Kainan Maru arrived at King Edward VII Land on 23 January, reaching a longitude of 155°W, further east than any expedition up to that time. They also fixed the eastern boundary of the Great Ice Barrier, at a point which they named Okuma Bay. After a few days' survey and exploration ashore, the land party was picked up by the ship, which returned to the Bay of Whales to retrieve Shirase's patrol. By 31 January all were aboard; the homeward journey began on 4 February. They reached Wellington on 23 March, and arrived in Tokyo harbour on 19 June to a great reception. Kainan Maru had travelled a total distance of 50,000 km (31,000 miles). Members of Amundsen's expedition, who saw her in the Antarctic, said that they would not have travelled half that distance in her.
On its return to Japan the expedition was lauded for its achievements, but was quickly forgotten. Kainan Maru was resold to her former owners, and resumed work in the northern seas as a fishing boat. Details of her subsequent career and ultimate fate remain unknown. In February 1944 a Japanese fishing boat named Kainan Maru was sunk in the Gulf of Tonkin in a USAAF attack, but it is not recorded whether this was the former expedition ship.
- ^ a b c Turney 2012, p. 149.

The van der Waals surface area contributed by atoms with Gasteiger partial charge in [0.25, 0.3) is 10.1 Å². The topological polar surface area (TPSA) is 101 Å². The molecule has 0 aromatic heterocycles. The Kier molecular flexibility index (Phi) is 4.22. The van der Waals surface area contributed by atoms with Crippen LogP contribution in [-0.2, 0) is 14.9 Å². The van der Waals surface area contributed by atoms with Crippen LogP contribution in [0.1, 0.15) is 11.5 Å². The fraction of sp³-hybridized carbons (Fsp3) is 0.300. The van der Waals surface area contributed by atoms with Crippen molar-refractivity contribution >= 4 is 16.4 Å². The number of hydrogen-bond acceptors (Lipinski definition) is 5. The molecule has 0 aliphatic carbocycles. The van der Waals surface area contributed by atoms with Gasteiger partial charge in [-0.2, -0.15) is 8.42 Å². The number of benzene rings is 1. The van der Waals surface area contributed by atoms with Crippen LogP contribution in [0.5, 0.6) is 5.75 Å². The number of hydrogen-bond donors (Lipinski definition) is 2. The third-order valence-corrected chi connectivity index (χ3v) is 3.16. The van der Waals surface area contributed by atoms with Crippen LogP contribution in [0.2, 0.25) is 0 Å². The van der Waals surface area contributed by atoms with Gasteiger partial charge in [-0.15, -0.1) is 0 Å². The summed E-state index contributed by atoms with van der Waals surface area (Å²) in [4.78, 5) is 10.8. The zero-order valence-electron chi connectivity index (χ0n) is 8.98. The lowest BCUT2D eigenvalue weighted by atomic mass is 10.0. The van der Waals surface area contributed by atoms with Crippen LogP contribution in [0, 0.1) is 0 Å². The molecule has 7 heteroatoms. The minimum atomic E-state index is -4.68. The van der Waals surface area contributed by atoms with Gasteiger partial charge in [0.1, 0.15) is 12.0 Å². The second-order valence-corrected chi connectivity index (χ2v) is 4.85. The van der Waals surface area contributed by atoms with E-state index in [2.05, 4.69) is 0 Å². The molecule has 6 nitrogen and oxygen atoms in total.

- ^ Bryan 2011, p. 204.
- ^ Geographical Journal November 1933, p. 411; Bryan 2011, pp. 244–245
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- ^ Turney 2012, p. 149; Bryan 2011, p. 245
- ^ Turney 2012, pp. 143–145.
- ^ Turney 2012, pp. 146, 147.
- ^ Turney 2012, p. 147.
- ^ Turney 2012, p. 145.
- ^ a b Turney 2012, p. 150.
- ^ a b Pain 20 December 2011.
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- ^ Geographical Journal November 1933, p. 412.
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- ^ Turney 2012, p. 153; Pain 20 December 2011
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- ^ Pain 20 December 2011; Geographical Journal November 1933, p. 414
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- ^ Geographical Journal November 1933, p. 416.
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- ^ Spufford 2007, p. 74.
- ^ Turney 2012, p. 165.
- ^ Turney 2012, p. 167.
- ^ Geographical Journal November 1933, pp. 420–423.
- ^ Turney 2012, p. 169.
- ^ Geographical Journal November 1933, p. 423.
- ^ Bryan 2011, p. 246: Geographical Journal November 1933, p. 423
- ^ Turney 2012, p. 170; Pain 20 December 2011
- ^ Turney 2012, p. 170.
- ^ Wreck site 2009.